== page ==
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Unread 07-15-2009, 10:17 PM   #1
LaJeepermln
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Free / cheap protective winch sleeve

I posted this in the cheap fixes forum, but wanted to make sure that this helps as many people as possible.

All those who winch, especially those using synthetic lines, should have a protective sleeve available to protect the line from sharp protrusions. Instead of spending $ on buying some sleeve, use an old bicycle inner tube. Just cut the valve off on both ends, so that the tube now lays flat. Cut a line down the center of one side, so that you can slip the rope inside when you need it. The great thing is that many of us probably have an old inner tube that we told ourselves we'd get to patching one day, lol. If not, any local bike shop would more that likely be happy to give you some of theirs that have been replaced. When not in use, it rolls up really small, so it easily fits inside a recovery gear bag. Perfect protective sheath for your winch line and shouldn't cost a dime. Hope this will help somebody.

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Unread 07-15-2009, 10:57 PM   #2
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Originally Posted by LaJeepermln View Post
Perfect protective sheath for your winch line and shouldn't cost a dime. Hope this will help somebody.
Actually it's a very poor idea and the only thing you're going to cost someone is a cut winchline.
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Last edited by mrblaine; 07-18-2009 at 12:17 PM..
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Unread 07-17-2009, 09:57 AM   #3
sprad
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???? huh, how is putting an old piece of rubber going to cut the winch line? your dumb.
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Unread 07-17-2009, 10:14 AM   #4
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Because it will give you a false sense of security. When you reel in your line across a rock using at thin piece of rubber to protect the line that false warm feeling will end up giving you two lines instead of one. I guess you could just tie the two pieces together.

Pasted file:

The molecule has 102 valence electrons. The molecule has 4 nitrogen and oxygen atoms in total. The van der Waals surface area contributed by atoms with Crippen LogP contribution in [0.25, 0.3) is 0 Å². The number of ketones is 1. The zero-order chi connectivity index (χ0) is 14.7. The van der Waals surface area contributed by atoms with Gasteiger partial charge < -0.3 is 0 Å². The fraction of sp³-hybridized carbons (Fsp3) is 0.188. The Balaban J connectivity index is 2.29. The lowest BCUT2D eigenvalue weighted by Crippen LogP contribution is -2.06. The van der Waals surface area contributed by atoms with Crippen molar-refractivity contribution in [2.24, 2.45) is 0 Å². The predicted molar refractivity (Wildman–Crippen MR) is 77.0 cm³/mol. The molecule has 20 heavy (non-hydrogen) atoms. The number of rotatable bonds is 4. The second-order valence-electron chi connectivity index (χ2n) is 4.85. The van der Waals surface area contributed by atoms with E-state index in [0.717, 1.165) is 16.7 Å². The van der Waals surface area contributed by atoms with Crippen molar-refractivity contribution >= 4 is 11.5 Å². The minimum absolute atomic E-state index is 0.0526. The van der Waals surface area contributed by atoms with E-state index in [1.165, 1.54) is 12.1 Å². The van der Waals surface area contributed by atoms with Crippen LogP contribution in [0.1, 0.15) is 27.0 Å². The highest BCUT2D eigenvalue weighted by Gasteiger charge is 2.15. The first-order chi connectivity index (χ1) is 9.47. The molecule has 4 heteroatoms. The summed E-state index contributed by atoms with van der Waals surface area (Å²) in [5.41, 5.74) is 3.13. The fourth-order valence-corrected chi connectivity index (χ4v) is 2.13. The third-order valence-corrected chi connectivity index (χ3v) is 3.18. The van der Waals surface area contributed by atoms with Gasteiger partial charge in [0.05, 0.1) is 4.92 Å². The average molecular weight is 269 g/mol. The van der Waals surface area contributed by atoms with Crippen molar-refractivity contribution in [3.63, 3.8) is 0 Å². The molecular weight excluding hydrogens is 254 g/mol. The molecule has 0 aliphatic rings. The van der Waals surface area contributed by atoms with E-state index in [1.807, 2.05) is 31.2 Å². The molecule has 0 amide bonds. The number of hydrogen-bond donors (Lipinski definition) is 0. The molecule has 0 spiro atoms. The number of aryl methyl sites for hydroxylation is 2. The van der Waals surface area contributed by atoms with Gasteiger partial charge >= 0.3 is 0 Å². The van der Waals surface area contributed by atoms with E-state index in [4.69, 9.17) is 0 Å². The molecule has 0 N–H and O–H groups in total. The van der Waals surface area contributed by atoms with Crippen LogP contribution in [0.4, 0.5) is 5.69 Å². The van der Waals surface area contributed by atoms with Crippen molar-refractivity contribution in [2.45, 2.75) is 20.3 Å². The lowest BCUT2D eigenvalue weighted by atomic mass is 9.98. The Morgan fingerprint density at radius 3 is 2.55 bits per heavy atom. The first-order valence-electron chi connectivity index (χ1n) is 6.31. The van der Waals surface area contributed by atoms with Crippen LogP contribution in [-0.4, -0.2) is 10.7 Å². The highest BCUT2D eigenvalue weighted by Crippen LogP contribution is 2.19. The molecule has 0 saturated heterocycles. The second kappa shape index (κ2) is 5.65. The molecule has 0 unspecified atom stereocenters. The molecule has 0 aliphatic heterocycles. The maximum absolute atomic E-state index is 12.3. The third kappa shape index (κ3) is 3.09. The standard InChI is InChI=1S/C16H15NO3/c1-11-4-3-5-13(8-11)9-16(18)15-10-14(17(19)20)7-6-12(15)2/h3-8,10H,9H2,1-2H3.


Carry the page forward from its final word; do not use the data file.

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Unread 07-17-2009, 01:17 PM   #5
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As anyone tried using garden hose? Seems like that might work pretty well.
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Unread 07-17-2009, 01:22 PM   #6
Jerry Bransford
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Originally Posted by PILL View Post
As anyone tried using garden hose? Seems like that might work pretty well.
The diameter of a usable length of garden hose would make the rope/hose combination too large to spool onto the hub.

The cost of a short length of the proper type of rope sleeve isn't gonna kill anyone that can afford a winch.
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Unread 07-17-2009, 03:53 PM   #7
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a buddy of mine uses a two foot length of 2.5" fire hose
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Unread 07-18-2009, 12:23 PM   #8
mrblaine
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Originally Posted by sprad View Post
???? huh, how is putting an old piece of rubber going to cut the winch line? your dumb.
My intelligence aside, here's a little experiment for you to try and then get back to me regarding my level of common sense.

Take your "protective" sleeve or a short section of it. Get a reasonably dull double bit axe and stick it in the chopping log so the handle is parallel to the ground and one bit is up. Take your short "protective" sleeve and place it on your finger so your finger acts like the winchline, the bit is a sharp rock. Now take your other hand and push down on your finger, don't be afraid to push hard because when a winch line is loaded, there can be several hundred to well over a thousand pounds of pressure on that sharp point.

Now how "protective" is your sleeve and who's dumb? And for the sake of this discussion, we aren't even going to get into the wear factor the line exerts when it's moving across your sleeve when it's loaded.
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Unread 07-29-2009, 01:20 PM   #9
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your right a rubber hose will not stop a axe, thanks for pointing that out i would have never guess that . all the rubber hose would do is protect from light contact and if your winching and have "several hundred to well over a thousand pounds of pressure on that sharp point." you should move to another anchoring point so your not draging the weight of the jeep across sharp rocks, thats just common sense if you ask me.
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Unread 07-29-2009, 03:42 PM   #10
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...if your winching and have "several hundred to well over a thousand pounds of pressure on that sharp point." you should move to another anchoring point so your not draging the weight of the jeep across sharp rocks, thats just common sense if you ask me.
It may appear to be common sense but it's not always possible. Seems like the heavier the load I have to put on the winch, the worse the available anchor spots. Maybe that's just one of Murphy's Laws.
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Unread 07-29-2009, 07:13 PM   #11
Jerry Bransford
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Quote:
Originally Posted by sprad View Post